My favourite instrumentation mikes are B&K 4135 [1/4"] or for an even "sweeter" sound, the equivalent GEFELL MK301s. The only problem is the noise floor. Although with large scale loud orchestral or Jazz, you wouldn't know.

These mics are my "reference point" for recording what is really happening in space [and I use them with heavily modified Stellavox Tape machines].

The 4133s 4145s MMK202s are not in the same class.

But my musical preference is for the Neumann TLM50s and M150s. The TLM50s are VERY fussy with 48V powering. I use 5 X 9V DURACELLS in  series per channel to get their best sound.

You can hear samples of these recordings at www.metaxas.com or on this BBS
http://recforums.prosoundweb.com/index.php/m/230249/16812/?s rch=metaxas#msg_230249

rgds

Kostas Metaxas  
Title: Re: Gefell M296 Question
Post by: kostavox on March 30, 2007, 07:49:12 pm
I forgot to mention I just purchased a pair of the 4micron 296 versions which I want to experiment with their "electronics" to modify them in a similar way that the folks at Polyhymnia modify the guts of their Neumanns.

I looked inside my M294 [very easy to get into] and saw that the circuit is a pretty basic one - capacitor coupled FET input etc...
Title: Re: Gefell M296 Question
Post by: davebl on March 31, 2007, 05:20:01 am
Hi Kostas,

Is the 4 micron 296 the 296S or is the other way round ?

I had thought the TLM 50-S had to be phantom powered and there was no other means of powering the mic. I am assuming that this is a custom modification that you have made ?

Thanks for your samples, Im going to ahve a listen now.

Dave Blackham
UK
Title: Re: Gefell M296 Question
Post by: Schallfeldnebel on April 01, 2007, 03:46:56 am
Kostas,

where did you get the information about 4 micron and 8 micron thick membranes in the Gefell 296?

The B&K 4145 is about 2 micron thick, and an 8 micropn thick nickel diaphragm to me seems to be rather heavy. Is this information correct?

Schallfeldwebel
Title: Re: Gefell M296 Question
Post by: ioaudio on April 01, 2007, 05:08:09 am
Title: Re: Gefell M296 Question
Post by: mr.gefell on April 01, 2007, 09:40:31 am

the capsules used in the sms200 series by gefell ( m70,m94 etc) are all 0.8 micron nickel.Which equals to 3 micron mylar diagphram. the nickel type has more more desity.

all measurement capsules ny gefell are 0.4 micron nickel, even the modidied one used in m296.

for more info contact gefell

* A sharing of actual, real world experiences with specific microphone brands and models"


yes the mk102 and m296 sound different. I prefer the mk102.
Title: Re: Gefell M296 Question
Post by: davebl on April 01, 2007, 02:02:30 pm
Thanks, as the 296 is a much newer mic in design, Im informed it is strongly prefered over the older Omni M93/M58 capsues with the MV692 series preamp, I beleive the old omni caps don't have have nickel capsuels.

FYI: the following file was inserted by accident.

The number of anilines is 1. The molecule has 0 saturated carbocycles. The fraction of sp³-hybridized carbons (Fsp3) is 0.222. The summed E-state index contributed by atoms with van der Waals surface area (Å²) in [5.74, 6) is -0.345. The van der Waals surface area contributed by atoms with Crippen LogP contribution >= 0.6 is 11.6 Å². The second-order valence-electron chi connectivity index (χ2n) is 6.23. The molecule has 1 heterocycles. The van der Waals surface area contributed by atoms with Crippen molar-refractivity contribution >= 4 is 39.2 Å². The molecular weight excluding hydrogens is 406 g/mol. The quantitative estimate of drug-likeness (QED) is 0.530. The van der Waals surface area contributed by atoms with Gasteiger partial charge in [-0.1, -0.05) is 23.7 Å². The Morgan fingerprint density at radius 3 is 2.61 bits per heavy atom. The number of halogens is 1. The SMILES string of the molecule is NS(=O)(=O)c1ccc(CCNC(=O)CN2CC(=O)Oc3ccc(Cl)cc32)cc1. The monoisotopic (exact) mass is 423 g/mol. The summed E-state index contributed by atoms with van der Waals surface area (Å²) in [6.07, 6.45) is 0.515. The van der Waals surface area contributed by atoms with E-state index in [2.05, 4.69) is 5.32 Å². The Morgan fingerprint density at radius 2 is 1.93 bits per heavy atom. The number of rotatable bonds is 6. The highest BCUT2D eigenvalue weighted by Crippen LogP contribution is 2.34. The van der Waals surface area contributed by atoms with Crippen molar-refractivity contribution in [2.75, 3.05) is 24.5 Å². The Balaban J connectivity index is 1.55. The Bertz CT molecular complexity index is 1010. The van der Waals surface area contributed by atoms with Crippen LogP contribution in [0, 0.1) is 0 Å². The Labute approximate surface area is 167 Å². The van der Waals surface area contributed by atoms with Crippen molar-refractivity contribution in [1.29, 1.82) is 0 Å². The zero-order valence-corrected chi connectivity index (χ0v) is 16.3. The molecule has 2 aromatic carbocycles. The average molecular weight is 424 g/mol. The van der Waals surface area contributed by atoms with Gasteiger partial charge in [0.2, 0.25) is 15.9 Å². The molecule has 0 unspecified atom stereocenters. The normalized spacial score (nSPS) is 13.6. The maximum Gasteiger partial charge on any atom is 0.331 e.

This next question should really be in another thread I started ealier, So appologies for asking the question here.

I am told, but do not have first hand expirience, that the MV692/70 sounds reasnobly similar to the 295 and like wise the MV692/M94 cardioid mics. Would any one have first hand expirence to coment on the models ?

Again sorry for the question but these are a family of mics which are of interest.

Dave
UK
Title: Re: Gefell M296 Question
Post by: Schallfeldnebel on April 01, 2007, 02:27:50 pm
Mr. Gefell,

where did you get this information? On the site there is only mentioned for the cardioid 294 and 295: Die Wandlerelemente besitzen eine Nickelmembran mit einer Dicke von weniger als 1 Micrometer.

The info over the 296 omni does not say anything about membrane thickness.

I am not so surprised the 294 and 295 have such thin nickel membrane, in a cardioid microphone the membrane tension is much lower than in a omni. What I find hard to believe is that according to you the omni 296 even has half the thickness of the 294/5, and to my opinion the membrane would be near to collapse when the higher tension is applied an omni needs to have to function.

The DPA 4041 has a membrane thickness just under 2 micron, and so about the 4145 from B&K. I simply cannot believe your info is correct, unless Gefell uses much lower tension than B&K does.

Maybe someone from the Gefell factory should jump in here.

Der Schallfeldwebel
Title: Re: Gefell M296 Question
Post by: mr.gefell on April 01, 2007, 02:34:12 pm

Greetings Erik,

I got the info from the supreme being.Acronym 786.

Shocked

now let's not get spooky. Razz


contact Frank M
Title: Re: Gefell M296 Question
Post by: Gunnar Hellquist on April 01, 2007, 04:17:19 pm